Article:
Blue Moon's creator launched a cannabis beer that sold out in 4 hours
Yahoo FinanceMarch 25, 2019
Keith Villa achieved a Ph.D. in brewing sciences at the University of Brussels, launched what many consider to be a craft beer pioneer in Blue Moon, and had just retired after a 32-year career at America’s second largest beer maker Molson Coors.
But he just couldn’t bring himself to hang up the brewing cleats as he watched the cannabis wave hit Colorado.
Twenty-four years after Villa finished his most famous recipe for the new beer at Coors Field that came to be called Blue Moon, he’s expanding his own brewing operation and line of cannabis beers that appear to be just as pioneering.
Just four hours after debuting his new Ceria Brewing Co. non-alcoholic, marijuana-infused, Belgian-style ale in Colorado dispensaries last December, it sold out.
ARVADA, CO - MARCH 29: Keith and Jodi Villa pose for a picture at the headquarters for Ceria Beverages on Thursday, March 29, 2018. Keith Villa is the creator of Blue Moon, the popular Belgian-style white beer produced by Coors. The Villas are working under their brand Ceria to create what they believe is the first ever THC-infused non-alcoholic beer. They plan to release their first batch by the end of 2018 in Colorado then expect to expand to Nevada, California and Washington in the coming year. (Photo by AAron Ontiveroz/The Denver Post via Getty Images)View photos
Keith Villa is the creator of Blue Moon, the popular Belgian-style white beer produced by Coors. The Villas are working under their brand Ceria and expect to expand to Nevada and California in the coming year.
“It turns out a lot of cannabis products are popular for Christmas gifts,” he told Yahoo Finance YFi PM, adding that he’s seeing more and more first-time cannabis users as customers. “You don’t taste cannabis you taste great tasting beer with the effects of cannabis and that’s really critical because we found that the taste of cannabis is really polarizing. Some people love it, but most people don’t really care for it.”
That fact is at least partially responsible for the incredible growth forecasts analysts are projecting for the cannabis space in the years ahead. According to BDS Analytics, beverages made up only about 5% of the annual U.S. edibles market, with sales of $30 million. By 2022, cannabis beverage sales are expected to expand by more than 10-fold, to $374 million.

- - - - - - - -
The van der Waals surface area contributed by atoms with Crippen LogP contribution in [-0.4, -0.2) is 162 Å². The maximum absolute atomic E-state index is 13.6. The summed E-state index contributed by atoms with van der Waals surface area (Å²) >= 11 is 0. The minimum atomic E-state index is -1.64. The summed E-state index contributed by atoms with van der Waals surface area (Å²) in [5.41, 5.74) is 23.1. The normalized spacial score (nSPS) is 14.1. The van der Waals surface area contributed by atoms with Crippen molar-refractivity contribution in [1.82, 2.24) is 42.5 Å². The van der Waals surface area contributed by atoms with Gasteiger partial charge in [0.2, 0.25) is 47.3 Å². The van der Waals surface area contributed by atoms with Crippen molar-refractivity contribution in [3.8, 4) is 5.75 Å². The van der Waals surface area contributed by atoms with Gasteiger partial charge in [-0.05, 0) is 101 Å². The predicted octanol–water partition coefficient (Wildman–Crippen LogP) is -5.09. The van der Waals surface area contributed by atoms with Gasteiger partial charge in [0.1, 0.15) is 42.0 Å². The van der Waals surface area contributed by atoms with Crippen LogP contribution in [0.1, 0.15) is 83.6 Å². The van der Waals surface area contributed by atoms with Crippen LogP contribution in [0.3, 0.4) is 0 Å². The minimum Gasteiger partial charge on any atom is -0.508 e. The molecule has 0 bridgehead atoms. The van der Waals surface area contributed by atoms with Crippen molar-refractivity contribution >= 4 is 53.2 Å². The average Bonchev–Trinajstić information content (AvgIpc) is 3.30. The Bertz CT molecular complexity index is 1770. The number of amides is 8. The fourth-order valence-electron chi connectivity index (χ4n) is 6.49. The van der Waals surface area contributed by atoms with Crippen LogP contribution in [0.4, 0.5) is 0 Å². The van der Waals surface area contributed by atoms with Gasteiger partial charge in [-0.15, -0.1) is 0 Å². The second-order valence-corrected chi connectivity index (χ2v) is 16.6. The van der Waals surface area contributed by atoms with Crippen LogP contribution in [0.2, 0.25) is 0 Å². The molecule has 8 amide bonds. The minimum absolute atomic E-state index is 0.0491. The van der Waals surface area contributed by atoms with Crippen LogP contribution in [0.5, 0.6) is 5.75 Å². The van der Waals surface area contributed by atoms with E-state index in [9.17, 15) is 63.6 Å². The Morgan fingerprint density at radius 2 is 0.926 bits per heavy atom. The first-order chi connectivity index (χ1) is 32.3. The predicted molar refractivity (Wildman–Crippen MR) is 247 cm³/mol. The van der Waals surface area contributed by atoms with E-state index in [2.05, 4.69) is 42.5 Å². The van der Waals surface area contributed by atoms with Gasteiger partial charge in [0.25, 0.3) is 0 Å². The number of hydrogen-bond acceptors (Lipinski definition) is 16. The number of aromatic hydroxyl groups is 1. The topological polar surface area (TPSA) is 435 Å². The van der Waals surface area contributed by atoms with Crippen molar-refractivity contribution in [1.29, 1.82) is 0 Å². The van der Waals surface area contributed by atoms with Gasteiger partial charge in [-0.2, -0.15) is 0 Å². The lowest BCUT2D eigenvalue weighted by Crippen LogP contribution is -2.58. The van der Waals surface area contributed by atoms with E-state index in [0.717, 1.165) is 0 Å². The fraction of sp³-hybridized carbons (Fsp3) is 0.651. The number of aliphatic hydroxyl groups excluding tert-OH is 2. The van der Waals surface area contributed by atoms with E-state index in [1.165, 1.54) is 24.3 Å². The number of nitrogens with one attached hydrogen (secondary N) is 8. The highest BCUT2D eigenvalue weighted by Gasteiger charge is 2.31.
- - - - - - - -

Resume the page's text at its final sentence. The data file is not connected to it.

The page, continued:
That growth opportunity has attracted more than just Villa’s Ceria Brewing Company. His beer now joins first mover Cannabiniers’ Two Roots brand of THC-infused beers in the race against the brewing behemoths, which have increasingly partnered with Canada’s leading marijuana companies. Corona importer Constellation Brands invested $4 billion in cannabis company Canopy Growth to pursue development of cannabis-infused non-alcoholic beer for sale in Canada by October when they are slated to be legalized. Molson Coors set up its own joint venture with Canadian cannabis company Hexo Corp. to pursue the same goal.
But there is a little-known legal distinction in the law that Villa said might help his smaller non-alcoholic beer venture take on the brewing giants.
“A lot of people don’t realize that cannabis is legal federally in Canada right now, but only the smokable forms,” he said. “Drinkables become legal this October ... [but] part of the ruling in Canada is you cannot use any existing logos or names of beverage companies that are associated with alcohol.”
Separating from the pack
Similar to Two Roots, Ceria is looking to establish brand power by expanding to multiple states in the U.S. before the major brewers introduce their products in Canada. Villa said overwhelming demand for his first batch led to not only building out his Colorado operation in March, but also his decision to expand distribution to California and Nevada dispensaries within the next three months.
Due to federal restrictions on interstate cannabis commerce, Ceria will distribute the non-alcoholic beer base across state lines before infusing batches with THC in each state ahead of bottling. State and federal law both prohibit combining alcohol and marijuana in beverages for sale.